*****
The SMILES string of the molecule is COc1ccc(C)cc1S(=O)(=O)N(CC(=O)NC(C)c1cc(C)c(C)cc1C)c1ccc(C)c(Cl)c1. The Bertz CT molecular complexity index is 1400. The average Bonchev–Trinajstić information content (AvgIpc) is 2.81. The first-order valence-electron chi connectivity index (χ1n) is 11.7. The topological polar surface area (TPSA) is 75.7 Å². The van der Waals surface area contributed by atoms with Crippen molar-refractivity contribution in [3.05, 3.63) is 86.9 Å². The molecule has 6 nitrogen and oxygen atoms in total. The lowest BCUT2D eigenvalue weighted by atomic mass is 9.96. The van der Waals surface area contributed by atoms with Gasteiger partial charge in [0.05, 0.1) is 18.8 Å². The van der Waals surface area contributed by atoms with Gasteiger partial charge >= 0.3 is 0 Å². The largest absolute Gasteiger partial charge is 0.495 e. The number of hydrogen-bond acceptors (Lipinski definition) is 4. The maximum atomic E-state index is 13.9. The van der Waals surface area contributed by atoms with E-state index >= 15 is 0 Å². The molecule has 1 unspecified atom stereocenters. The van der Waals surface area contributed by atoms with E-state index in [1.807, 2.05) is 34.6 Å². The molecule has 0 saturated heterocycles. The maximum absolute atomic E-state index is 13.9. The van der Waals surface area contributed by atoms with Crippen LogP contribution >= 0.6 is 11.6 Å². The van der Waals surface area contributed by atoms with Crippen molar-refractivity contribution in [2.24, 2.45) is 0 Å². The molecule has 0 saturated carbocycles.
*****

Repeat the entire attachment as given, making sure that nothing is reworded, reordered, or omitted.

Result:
The SMILES string of the molecule is COc1ccc(C)cc1S(=O)(=O)N(CC(=O)NC(C)c1cc(C)c(C)cc1C)c1ccc(C)c(Cl)c1. The Bertz CT molecular complexity index is 1400. The average Bonchev–Trinajstić information content (AvgIpc) is 2.81. The first-order valence-electron chi connectivity index (χ1n) is 11.7. The topological polar surface area (TPSA) is 75.7 Å². The van der Waals surface area contributed by atoms with Crippen molar-refractivity contribution in [3.05, 3.63) is 86.9 Å². The molecule has 6 nitrogen and oxygen atoms in total. The lowest BCUT2D eigenvalue weighted by atomic mass is 9.96. The van der Waals surface area contributed by atoms with Gasteiger partial charge in [0.05, 0.1) is 18.8 Å². The van der Waals surface area contributed by atoms with Gasteiger partial charge >= 0.3 is 0 Å². The largest absolute Gasteiger partial charge is 0.495 e. The number of hydrogen-bond acceptors (Lipinski definition) is 4. The maximum atomic E-state index is 13.9. The van der Waals surface area contributed by atoms with E-state index >= 15 is 0 Å². The molecule has 1 unspecified atom stereocenters. The van der Waals surface area contributed by atoms with E-state index in [1.807, 2.05) is 34.6 Å². The molecule has 0 saturated heterocycles. The maximum absolute atomic E-state index is 13.9. The van der Waals surface area contributed by atoms with Crippen LogP contribution >= 0.6 is 11.6 Å². The van der Waals surface area contributed by atoms with Crippen molar-refractivity contribution in [2.24, 2.45) is 0 Å². The molecule has 0 saturated carbocycles.